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NFL Sets Standardized Sideline Tests for Judging Concussions

NFL Sets Standardized Sideline Tests for Judging Concussions
The National Football League has told team doctors and trainers to use standardized sideline tests when they suspect a player has sustained a concussion.Photographer: Rhona Wise/Bloomberg

The National Football League has told team doctors and trainers to use standardized sideline tests when they suspect a player has sustained a concussion.

The new test rules will be used by all teams before sending a player back onto the field, the league said today in a news release.

“It does not replace more sophisticated tests, and does not replace the individualized assessment by the clinician of the athlete, but does provide the medical staff with a standardized protocol to evaluate for head injury,” the NFL said.

The tests are based on work done in 2008 by the Concussion in Sport group in Zurich, Switzerland, and include “modifications specific to professional football,” according to the league.

The tests include a set of questions, an examination of the player’s eye movement, hands-on physical checks and a balance test.

“This tool provides a standardized format for evaluating head injury that medical staff can use on the sideline,” Margot Putukian, chairwoman of the NFL’s Return-to-Play Subcommittee and head team physician for Princeton University, said in the statement. “It incorporates the most important aspects of a focused exam, so that injury is identified and athletes with concussion and more serious head and spine injury can be removed from play.”

The NFL has sought to initiate policies giving teams better information before they allow players to return to the field.

Inconsistent Rules

During the last season, there was no consistency in the questions used by medical personnel in their examinations of players.

The league has been looking at possible changes to rules and equipment to reduce head injuries.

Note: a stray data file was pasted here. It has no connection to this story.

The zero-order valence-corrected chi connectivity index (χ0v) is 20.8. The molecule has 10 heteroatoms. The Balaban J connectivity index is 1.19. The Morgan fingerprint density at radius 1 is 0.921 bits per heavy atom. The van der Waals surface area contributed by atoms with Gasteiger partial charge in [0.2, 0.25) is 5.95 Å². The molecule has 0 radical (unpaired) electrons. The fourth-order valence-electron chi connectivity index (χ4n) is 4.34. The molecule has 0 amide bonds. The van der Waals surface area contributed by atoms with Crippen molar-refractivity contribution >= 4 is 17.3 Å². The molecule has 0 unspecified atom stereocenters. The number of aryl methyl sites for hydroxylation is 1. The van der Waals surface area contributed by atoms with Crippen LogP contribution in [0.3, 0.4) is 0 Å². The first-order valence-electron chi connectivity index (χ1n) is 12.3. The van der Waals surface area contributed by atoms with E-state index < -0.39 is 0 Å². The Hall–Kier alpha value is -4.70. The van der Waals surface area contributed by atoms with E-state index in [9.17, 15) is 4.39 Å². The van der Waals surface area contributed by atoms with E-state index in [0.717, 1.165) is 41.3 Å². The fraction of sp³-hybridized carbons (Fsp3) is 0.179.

In November 2009, the U.S. House Judiciary Committee held a hearing on head injuries in football, with Commissioner Roger Goodell and players union Executive Director DeMaurice Smith among those testifying. Smith told Congress that the NFL ignored a decade of research showing a connection between on-field injuries and post-career mental illness.

The following month, Goodell told the teams that players had to remain on the sidelines if they couldn’t remember plays, had memory gaps or suffered from persistent headaches or dizziness. He also told clubs to hire independent neurologists and obtain their agreement with team doctors’ decisions to allow a player to return to action after a concussion.

In October, the NFL began suspending players and issuing fines for flagrant hits that endanger safety, particularly those to the head.

Former Chicago Bears safety Dave Duerson died Feb. 17 at age 50 from a self-inflicted gunshot wound to the chest. According to his family, he chose that method so that his brain could be donated for research into chronic traumatic encephalopathy, a condition linked to athletes who have sustained repeated concussions.

Duerson retired in 1993 after playing 11 seasons in the NFL. He played on two Super Bowl-winning teams, with the Bears and New York Giants.

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